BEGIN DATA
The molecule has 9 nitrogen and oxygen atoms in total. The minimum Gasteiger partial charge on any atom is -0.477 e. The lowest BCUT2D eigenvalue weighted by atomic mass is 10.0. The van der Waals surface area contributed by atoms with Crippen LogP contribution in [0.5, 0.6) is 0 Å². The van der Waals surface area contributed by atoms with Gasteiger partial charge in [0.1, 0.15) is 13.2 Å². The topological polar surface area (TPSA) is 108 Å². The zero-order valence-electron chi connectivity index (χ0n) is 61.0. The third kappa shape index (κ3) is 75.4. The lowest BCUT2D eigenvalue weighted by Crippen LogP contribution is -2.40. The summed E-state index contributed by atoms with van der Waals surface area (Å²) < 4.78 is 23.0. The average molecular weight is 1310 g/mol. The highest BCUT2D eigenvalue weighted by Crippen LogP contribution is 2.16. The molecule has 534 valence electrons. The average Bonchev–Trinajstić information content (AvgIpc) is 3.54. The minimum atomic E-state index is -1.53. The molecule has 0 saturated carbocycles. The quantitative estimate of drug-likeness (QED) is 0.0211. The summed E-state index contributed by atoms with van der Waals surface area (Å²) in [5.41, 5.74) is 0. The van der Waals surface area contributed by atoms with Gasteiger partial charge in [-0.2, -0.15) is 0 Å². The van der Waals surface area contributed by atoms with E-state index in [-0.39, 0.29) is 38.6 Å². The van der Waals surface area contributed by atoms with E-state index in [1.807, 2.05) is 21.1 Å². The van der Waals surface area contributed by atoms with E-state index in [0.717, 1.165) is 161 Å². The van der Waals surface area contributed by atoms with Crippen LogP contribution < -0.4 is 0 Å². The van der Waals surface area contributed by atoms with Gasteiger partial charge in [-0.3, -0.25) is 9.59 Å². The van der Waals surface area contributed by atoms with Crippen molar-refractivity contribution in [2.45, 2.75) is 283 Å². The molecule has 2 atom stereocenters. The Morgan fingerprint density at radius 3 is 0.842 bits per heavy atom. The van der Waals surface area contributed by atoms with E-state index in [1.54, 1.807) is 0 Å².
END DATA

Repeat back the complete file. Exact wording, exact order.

The molecule has 9 nitrogen and oxygen atoms in total. The minimum Gasteiger partial charge on any atom is -0.477 e. The lowest BCUT2D eigenvalue weighted by atomic mass is 10.0. The van der Waals surface area contributed by atoms with Crippen LogP contribution in [0.5, 0.6) is 0 Å². The van der Waals surface area contributed by atoms with Gasteiger partial charge in [0.1, 0.15) is 13.2 Å². The topological polar surface area (TPSA) is 108 Å². The zero-order valence-electron chi connectivity index (χ0n) is 61.0. The third kappa shape index (κ3) is 75.4. The lowest BCUT2D eigenvalue weighted by Crippen LogP contribution is -2.40. The summed E-state index contributed by atoms with van der Waals surface area (Å²) < 4.78 is 23.0. The average molecular weight is 1310 g/mol. The highest BCUT2D eigenvalue weighted by Crippen LogP contribution is 2.16. The molecule has 534 valence electrons. The average Bonchev–Trinajstić information content (AvgIpc) is 3.54. The minimum atomic E-state index is -1.53. The molecule has 0 saturated carbocycles. The quantitative estimate of drug-likeness (QED) is 0.0211. The summed E-state index contributed by atoms with van der Waals surface area (Å²) in [5.41, 5.74) is 0. The van der Waals surface area contributed by atoms with Gasteiger partial charge in [-0.2, -0.15) is 0 Å². The van der Waals surface area contributed by atoms with E-state index in [-0.39, 0.29) is 38.6 Å². The van der Waals surface area contributed by atoms with E-state index in [1.807, 2.05) is 21.1 Å². The van der Waals surface area contributed by atoms with E-state index in [0.717, 1.165) is 161 Å². The van der Waals surface area contributed by atoms with Crippen LogP contribution < -0.4 is 0 Å². The van der Waals surface area contributed by atoms with Gasteiger partial charge in [-0.3, -0.25) is 9.59 Å². The van der Waals surface area contributed by atoms with Crippen molar-refractivity contribution in [2.45, 2.75) is 283 Å². The molecule has 2 atom stereocenters. The Morgan fingerprint density at radius 3 is 0.842 bits per heavy atom. The van der Waals surface area contributed by atoms with E-state index in [1.54, 1.807) is 0 Å².